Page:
This week’s question: The Michigan Medical Marihuana Act
QUESTION: I was offered a new job but have to pass a drug screen before I can begin working. I have a Patient Identification card from the State of Michigan allowing me to legally possess and use medical marihuana to alleviate my chronic back pain. I am fairly certain I will test positive for marihuana on my drug screen test. The company has a drug-free workplace and zero tolerance policy toward drug use. Can my future employer withdraw the job offer if I test positive for marihuana?
ANSWER: Yes. The stated purpose of the Michigan Medical Marihuana Act is to decriminalize marihuana for the health and welfare of its citizens. The legal protections extended under Michigan’s Medical Marihuana Act, however, do not extend employment rights to current or prospective employees. The Michigan Marihuana Act plainly states that an employer is not required to accommodate the ingestion of marihuana in any workplace or to accommodate any employee who is working under the influence of marihuana. The law further states that it is unlawful for any person to undertake any task under the influence of marihuana, when doing so would be negligent. Users of medical marihuana may not operate, navigate, or be in actual physical control of any motor vehicle, aircraft or motorboat while under the influence of the substance.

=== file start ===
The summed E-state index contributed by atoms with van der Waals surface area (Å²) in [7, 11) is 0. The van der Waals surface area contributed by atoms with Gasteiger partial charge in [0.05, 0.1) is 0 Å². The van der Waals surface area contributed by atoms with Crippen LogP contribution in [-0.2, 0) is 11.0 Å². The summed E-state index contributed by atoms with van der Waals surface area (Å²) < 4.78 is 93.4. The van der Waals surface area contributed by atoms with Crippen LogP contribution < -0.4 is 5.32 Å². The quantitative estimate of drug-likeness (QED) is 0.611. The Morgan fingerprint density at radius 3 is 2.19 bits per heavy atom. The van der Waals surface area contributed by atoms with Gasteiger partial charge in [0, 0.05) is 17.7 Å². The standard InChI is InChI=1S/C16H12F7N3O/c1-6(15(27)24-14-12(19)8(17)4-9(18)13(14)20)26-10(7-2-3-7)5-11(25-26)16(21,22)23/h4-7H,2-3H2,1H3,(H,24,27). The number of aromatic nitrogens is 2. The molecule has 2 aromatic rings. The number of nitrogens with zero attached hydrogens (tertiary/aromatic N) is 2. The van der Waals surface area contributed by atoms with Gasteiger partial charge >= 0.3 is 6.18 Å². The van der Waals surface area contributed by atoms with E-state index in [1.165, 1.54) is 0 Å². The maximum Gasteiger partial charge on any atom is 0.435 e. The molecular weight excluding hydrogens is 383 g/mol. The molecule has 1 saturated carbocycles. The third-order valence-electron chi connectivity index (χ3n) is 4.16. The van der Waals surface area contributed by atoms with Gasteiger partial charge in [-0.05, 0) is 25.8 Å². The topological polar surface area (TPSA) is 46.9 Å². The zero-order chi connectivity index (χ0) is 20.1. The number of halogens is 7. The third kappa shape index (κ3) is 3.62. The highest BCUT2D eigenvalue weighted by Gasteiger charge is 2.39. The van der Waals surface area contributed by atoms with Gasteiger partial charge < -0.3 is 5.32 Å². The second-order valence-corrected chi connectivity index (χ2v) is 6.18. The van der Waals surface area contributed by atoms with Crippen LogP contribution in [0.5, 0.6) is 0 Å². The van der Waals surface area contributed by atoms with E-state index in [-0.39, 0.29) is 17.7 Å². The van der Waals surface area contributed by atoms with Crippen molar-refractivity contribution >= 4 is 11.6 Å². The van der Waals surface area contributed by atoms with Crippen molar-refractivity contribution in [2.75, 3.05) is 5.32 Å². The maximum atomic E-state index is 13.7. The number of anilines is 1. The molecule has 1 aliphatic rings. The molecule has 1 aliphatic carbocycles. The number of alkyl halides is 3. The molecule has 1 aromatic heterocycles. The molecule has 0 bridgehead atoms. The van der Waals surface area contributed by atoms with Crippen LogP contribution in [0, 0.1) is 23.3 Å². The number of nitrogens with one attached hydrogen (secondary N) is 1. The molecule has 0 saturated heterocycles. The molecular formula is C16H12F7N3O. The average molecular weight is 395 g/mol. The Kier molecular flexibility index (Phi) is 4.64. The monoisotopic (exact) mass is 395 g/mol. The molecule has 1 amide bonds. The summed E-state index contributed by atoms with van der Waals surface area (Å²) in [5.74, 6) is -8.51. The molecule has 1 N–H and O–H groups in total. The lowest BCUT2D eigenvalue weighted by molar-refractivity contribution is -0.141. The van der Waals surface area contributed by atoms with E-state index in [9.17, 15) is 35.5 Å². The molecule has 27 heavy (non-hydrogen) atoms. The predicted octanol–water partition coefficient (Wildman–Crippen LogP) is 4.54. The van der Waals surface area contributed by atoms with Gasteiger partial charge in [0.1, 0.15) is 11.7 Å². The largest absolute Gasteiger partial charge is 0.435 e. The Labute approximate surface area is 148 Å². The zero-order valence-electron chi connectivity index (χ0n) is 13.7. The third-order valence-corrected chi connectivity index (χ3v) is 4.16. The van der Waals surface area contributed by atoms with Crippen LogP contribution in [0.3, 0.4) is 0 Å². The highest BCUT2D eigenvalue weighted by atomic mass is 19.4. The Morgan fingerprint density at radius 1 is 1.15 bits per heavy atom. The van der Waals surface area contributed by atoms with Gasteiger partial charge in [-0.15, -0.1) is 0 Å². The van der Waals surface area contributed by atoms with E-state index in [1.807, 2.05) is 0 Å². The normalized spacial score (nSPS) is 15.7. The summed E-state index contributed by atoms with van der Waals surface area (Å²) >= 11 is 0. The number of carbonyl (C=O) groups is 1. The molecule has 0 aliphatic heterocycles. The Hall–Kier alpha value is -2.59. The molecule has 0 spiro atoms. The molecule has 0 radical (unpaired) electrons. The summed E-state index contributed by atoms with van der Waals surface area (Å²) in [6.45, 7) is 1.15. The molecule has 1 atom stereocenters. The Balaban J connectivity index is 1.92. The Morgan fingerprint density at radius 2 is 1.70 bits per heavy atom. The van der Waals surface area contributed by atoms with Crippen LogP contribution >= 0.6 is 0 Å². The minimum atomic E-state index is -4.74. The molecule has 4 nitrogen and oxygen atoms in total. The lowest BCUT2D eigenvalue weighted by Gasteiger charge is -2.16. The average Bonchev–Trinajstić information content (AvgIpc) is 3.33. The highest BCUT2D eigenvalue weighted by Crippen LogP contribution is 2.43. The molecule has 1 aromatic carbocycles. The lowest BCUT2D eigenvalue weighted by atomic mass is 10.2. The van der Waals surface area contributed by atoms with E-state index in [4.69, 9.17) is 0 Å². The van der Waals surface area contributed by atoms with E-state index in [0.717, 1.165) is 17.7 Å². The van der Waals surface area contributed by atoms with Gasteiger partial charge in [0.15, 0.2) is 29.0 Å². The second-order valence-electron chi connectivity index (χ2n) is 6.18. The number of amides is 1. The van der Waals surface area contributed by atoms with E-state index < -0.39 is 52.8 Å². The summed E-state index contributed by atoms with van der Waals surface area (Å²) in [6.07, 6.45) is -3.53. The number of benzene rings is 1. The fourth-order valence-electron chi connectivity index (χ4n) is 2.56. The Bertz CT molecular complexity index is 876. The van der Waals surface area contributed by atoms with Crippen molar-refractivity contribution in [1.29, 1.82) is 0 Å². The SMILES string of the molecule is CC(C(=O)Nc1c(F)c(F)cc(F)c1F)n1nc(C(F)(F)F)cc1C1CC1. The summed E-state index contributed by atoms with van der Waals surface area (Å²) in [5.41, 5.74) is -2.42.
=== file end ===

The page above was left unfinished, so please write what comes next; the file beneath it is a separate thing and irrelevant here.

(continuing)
Michigan, like other states where regulated amounts of marihuana may be legally possessed and used, allows employers to terminate or withdraw job offers to persons who test positive for marihuana. The statute’s intent is to protect users and others from criminal and civil penalties for using or possessing marihuana. Many people who hold Patient Identification cards have complained their underlying medical condition qualifies them for an exception when it comes to applying for or keeping a job. Courts across the country have rejected those arguments. The statute allows employers to lawfully terminate the employment of employees or withdraw job offers from prospective employees who test positive for the substance.
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ASK THE LAWYER By: Daniel A. Gwinn, Esq. Attorney and Counselor at Law GWINN TAURIAINEN PLLC 901 Wilshire Drive, Suite 550 Troy, MI 48084 (248) 247-3300 (248) 247-3310 facsimile email@example.com www.gwinntauriainenlaw.com